Injuries sidetracked running back Andre Ellington in 2014, but the Cardinals plan to make him the focal point of the offense again.
INDIANAPOLIS – Steve Keim would watch the plays Andre Ellington made early in the 2014 season – even after Ellington hurt his foot, but before Ellington's body completely betrayed him – and the Cardinals General Manager saw why the Cards see Ellington as a difference-maker.
The Cardinals made the running back the centerpiece of the offense last season, a plan that was undercut by Ellington's injuries. They weren't the only team. Dependence on a singular running back has waned in the NFL but it was evident in the postseason. DeMarco Murray, Eddie Lacy, Marshawn Lynch (and the painful absence of Le'Veon Bell) all were noticeable in a workhorse role.
"If you have a guy who is your horse, and there have been some good ones the last couple of years, you ride them," Arians
Ellington is "still the focal point of our offense," Arians said. He will still be a guy who will be more involved in the passing game assuming he is healthy. Ellington played with a "split tendon" in his foot which essentually prevented him from practicing most of the season, at least until a core injury forced abdomen surgery and sidelined him the final four games of the season.
The Cardinals want to "shore up" the running back position this offseason, Keim said, but it seems unlikely that would mean spending an early pick on one.
Ellington doesn't fall into the category of workhorse – Arians said you still need a couple of guys at the position – and even with the proliferation of heavy workers, it probably won't change the league's wider view.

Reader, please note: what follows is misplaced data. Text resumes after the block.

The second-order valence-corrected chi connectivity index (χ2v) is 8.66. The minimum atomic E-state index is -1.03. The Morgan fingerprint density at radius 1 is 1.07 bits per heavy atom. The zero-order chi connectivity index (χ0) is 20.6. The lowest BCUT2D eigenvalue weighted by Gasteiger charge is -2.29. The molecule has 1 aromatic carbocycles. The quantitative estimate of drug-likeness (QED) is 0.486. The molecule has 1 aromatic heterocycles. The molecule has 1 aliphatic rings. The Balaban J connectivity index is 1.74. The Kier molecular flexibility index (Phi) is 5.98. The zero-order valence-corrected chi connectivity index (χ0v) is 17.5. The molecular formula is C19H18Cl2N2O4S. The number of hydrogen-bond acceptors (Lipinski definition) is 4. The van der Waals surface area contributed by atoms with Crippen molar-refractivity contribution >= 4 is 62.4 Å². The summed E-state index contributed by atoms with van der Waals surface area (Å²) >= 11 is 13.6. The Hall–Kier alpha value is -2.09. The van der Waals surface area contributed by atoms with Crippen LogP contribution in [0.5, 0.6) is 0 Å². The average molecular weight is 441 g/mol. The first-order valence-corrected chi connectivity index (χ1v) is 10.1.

"When you get a bellcow, like an Adrian Peterson or some of these other guys, when you get those elite backs, they've gone high in the draft," Keim said. "Maybe the talent wasn't as good at the top end of the draft (in recent years.) That might have played a role in devaluing the backs as well, particularly with the short lifespan of a back and the injuries at that position.
"More than anything, aside from having dynamic ability it's important to have dependability. Having that guy healthy is so important."
The running back many consider the most talented in this draft is Georgia's Todd Gurley – who just happens to have torn his knee in the fall. Wisconsin's Melvin Gordon is another player who has been discussed as a potential first-rounder after his record-breaking college career, although he already has had a lot of carries.
Maybe someone can sneak in as an early draft pick – there has not been a first-round runner since 2012 – but the odds remain against it.
"It's a passing game," Gordon said. "It's hard to say if we're a devalued position. Teams are just going with the picks they
It doesn't mean teams can just plug in anyone to play. The Cowboys would like to bring back Murray, who is a free-agent-to-be. Seahawks coach Pete Carroll said Seattle is working "in earnest" to get a contract extension done with Lynch. The Steelers were done when Bell missed a playoff game with a knee injury.
"The runner isn't the only one who is part of running the football," said Cowboys coach Jason Garrett, who had Murray lead the league in rushing. "Controlling the line of scrimmage is big. We've made a lot of organizational emphasis over the last few years to use our resources to shore up that offensive line. But the runner does matter."
Arians said the Cardinals may not have been hurt by the loss of any player more than Jonathan Dwyer, who was placed on the reserve list last season after being arrested. The coach praised Kerwynn Williams coming on at the end of the season, and Stepfan Taylor as well (noting Taylor's ability on special teams.)
Ellington said recently he was healing well. His health shouldn't be an issue heading into offseason work. But the Cardinals won't make it all about him. Not after seeing what life was like without him.
"You have to lean on the running game moreso than a back," Arians said.
Images of draft prospects working out at the NFL Scouting combine in Indianapolis